Another Round of QE4, Please!
When the Federal Reserve announced that it would be suspending the reduction of its $3.8 trillion balance sheet two months early, nobody expected that the central bank would add to it again so soon. Does this mean a fourth round of quantitative easing (QE4) has begun? It looks like the Fed is in the early phase of igniting the aggressive bond-buying program.
For two weeks last month, the central bank bought $14 billion worth of Treasurys. This is the first time the Fed has purchased a significant amount of government bonds in five years.
The Eccles Building ended QE3 in October 2014 and started to unwind its enormous holdings three years later. But the Fed confirmed that it was getting ready to hit the pause button on quantitative tightening. Ostensibly, Fed Chair Jerome Powell is selling off the institution’s mortgage-backed securities (MBS) in exchange for US debt, and that should be a welcomed relief for the administration – not for the future.
Over the last 18 months, the Treasury Department has been selling tens of billions in bonds to keep the lights on. Instead of practicing fiscal conservatism, the federal government is returning to trillion-dollar deficits and going as far as suspending the debt ceiling. And it is the Fed that is enabling this reckless behavior by monetizing the debt.
While it might be premature to declare QE4, the signs are pointing in this direction because $14 billion is nothing to sneeze at.
Allergic to Profits
The Business Roundtable (BRT) is a non-profit organization comprised of chief executive officers of major American companies. Founded in 1972, the Washington, DC-based association endorses public policies that are favorable to businesses, but it also lends its support to other causes, mostly of a progressive nature as of late.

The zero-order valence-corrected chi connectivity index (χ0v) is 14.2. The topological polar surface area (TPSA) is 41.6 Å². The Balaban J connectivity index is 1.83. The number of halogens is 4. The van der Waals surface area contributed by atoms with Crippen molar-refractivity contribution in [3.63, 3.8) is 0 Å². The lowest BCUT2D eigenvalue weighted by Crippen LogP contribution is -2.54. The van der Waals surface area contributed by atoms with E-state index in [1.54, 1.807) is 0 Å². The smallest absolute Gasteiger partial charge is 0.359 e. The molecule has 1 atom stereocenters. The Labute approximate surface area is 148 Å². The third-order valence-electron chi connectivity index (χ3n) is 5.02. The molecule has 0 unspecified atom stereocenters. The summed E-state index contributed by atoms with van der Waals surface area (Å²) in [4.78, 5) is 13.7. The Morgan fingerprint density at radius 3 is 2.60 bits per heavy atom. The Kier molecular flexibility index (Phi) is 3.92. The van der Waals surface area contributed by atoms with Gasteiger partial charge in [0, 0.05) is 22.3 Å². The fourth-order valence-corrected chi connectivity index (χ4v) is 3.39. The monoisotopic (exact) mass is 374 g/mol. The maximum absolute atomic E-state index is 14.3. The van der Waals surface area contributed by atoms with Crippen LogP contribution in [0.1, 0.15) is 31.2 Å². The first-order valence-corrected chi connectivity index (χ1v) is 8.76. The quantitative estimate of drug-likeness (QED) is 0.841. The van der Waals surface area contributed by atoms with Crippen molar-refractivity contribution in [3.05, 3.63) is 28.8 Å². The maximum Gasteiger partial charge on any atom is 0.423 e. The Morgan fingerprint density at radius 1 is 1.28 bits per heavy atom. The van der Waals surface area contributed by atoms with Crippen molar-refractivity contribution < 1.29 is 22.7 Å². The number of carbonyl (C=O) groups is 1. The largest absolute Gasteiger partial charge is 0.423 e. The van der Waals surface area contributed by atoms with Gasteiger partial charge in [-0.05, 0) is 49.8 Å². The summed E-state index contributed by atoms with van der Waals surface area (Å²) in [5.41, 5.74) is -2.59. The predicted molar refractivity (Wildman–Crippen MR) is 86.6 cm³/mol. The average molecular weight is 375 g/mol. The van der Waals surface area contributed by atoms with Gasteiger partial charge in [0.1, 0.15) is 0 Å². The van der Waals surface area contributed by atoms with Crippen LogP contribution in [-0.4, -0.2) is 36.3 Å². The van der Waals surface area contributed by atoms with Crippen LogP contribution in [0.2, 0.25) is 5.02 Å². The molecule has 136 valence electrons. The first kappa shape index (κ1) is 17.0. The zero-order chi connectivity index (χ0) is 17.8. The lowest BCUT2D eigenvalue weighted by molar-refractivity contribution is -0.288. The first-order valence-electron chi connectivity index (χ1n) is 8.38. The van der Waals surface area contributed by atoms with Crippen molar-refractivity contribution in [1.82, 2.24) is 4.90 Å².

The group recently made headlines for redefining the purpose of a corporation, dismissing its primary aim: maximizing profits. Moving forward, the BRT will encourage corporations to put the interests of customers, employees, communities, and suppliers on par with shareholders.
In a statement signed by 181 CEOs, the group says:
“Since 1978, Business Roundtable has periodically issued Principles of Corporate Governance that include language on the purpose of a corporation. Each version of that document issued since 1997 has stated that corporations exist principally to serve their shareholders. It has become clear that this language on corporate purpose does not accurately describe the ways in which we and our fellow CEOs endeavor every day to create value for all our stakeholders, whose long-term interests are inseparable.”
Sure, these are heads of private companies and, thus, they can run their businesses how they see fit. But this is just another unjustified dismissal of profit. Many people fail to grasp how valuable it is to an overall economy. In a free market, profit is when capital, labor, and resources have coalesced at a price that is less than what the created product is sold for in the marketplace. Since the price reflects consumer demand, higher profits mean greater customer satisfaction.